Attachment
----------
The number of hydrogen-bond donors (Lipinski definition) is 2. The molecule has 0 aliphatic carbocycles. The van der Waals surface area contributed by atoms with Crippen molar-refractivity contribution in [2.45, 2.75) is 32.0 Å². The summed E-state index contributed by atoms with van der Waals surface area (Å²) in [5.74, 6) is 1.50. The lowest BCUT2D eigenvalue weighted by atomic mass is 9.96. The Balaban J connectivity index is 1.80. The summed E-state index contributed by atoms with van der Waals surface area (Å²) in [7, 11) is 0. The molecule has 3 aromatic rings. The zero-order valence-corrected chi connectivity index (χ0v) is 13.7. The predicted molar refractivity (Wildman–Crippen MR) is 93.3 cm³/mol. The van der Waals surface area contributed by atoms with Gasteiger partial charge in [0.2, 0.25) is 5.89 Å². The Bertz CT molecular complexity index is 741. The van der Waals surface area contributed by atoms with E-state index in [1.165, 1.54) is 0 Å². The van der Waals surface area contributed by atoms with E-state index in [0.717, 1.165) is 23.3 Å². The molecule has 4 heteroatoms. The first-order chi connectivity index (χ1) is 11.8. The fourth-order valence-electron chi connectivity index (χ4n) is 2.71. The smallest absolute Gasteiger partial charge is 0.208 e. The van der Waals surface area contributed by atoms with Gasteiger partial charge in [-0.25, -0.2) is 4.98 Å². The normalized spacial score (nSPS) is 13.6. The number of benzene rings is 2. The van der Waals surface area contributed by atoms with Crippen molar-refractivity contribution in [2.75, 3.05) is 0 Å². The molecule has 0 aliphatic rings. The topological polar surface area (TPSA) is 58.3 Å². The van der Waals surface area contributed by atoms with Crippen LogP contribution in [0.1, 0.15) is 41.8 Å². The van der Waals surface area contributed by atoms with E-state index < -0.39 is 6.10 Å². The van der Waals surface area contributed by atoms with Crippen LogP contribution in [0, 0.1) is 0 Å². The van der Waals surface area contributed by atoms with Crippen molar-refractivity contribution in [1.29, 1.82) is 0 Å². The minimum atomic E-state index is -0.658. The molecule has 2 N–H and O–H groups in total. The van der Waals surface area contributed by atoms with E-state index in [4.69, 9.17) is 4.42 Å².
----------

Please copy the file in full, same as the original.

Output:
The number of hydrogen-bond donors (Lipinski definition) is 2. The molecule has 0 aliphatic carbocycles. The van der Waals surface area contributed by atoms with Crippen molar-refractivity contribution in [2.45, 2.75) is 32.0 Å². The summed E-state index contributed by atoms with van der Waals surface area (Å²) in [5.74, 6) is 1.50. The lowest BCUT2D eigenvalue weighted by atomic mass is 9.96. The Balaban J connectivity index is 1.80. The summed E-state index contributed by atoms with van der Waals surface area (Å²) in [7, 11) is 0. The molecule has 3 aromatic rings. The zero-order valence-corrected chi connectivity index (χ0v) is 13.7. The predicted molar refractivity (Wildman–Crippen MR) is 93.3 cm³/mol. The van der Waals surface area contributed by atoms with Gasteiger partial charge in [0.2, 0.25) is 5.89 Å². The Bertz CT molecular complexity index is 741. The van der Waals surface area contributed by atoms with E-state index in [1.165, 1.54) is 0 Å². The van der Waals surface area contributed by atoms with E-state index in [0.717, 1.165) is 23.3 Å². The molecule has 4 heteroatoms. The first-order chi connectivity index (χ1) is 11.8. The fourth-order valence-electron chi connectivity index (χ4n) is 2.71. The smallest absolute Gasteiger partial charge is 0.208 e. The van der Waals surface area contributed by atoms with Gasteiger partial charge in [-0.25, -0.2) is 4.98 Å². The normalized spacial score (nSPS) is 13.6. The number of benzene rings is 2. The van der Waals surface area contributed by atoms with Crippen molar-refractivity contribution in [2.75, 3.05) is 0 Å². The molecule has 0 aliphatic rings. The topological polar surface area (TPSA) is 58.3 Å². The van der Waals surface area contributed by atoms with Crippen LogP contribution in [0.1, 0.15) is 41.8 Å². The van der Waals surface area contributed by atoms with E-state index < -0.39 is 6.10 Å². The van der Waals surface area contributed by atoms with Crippen LogP contribution in [0, 0.1) is 0 Å². The van der Waals surface area contributed by atoms with Crippen molar-refractivity contribution in [1.29, 1.82) is 0 Å². The minimum atomic E-state index is -0.658. The molecule has 2 N–H and O–H groups in total. The van der Waals surface area contributed by atoms with E-state index in [4.69, 9.17) is 4.42 Å².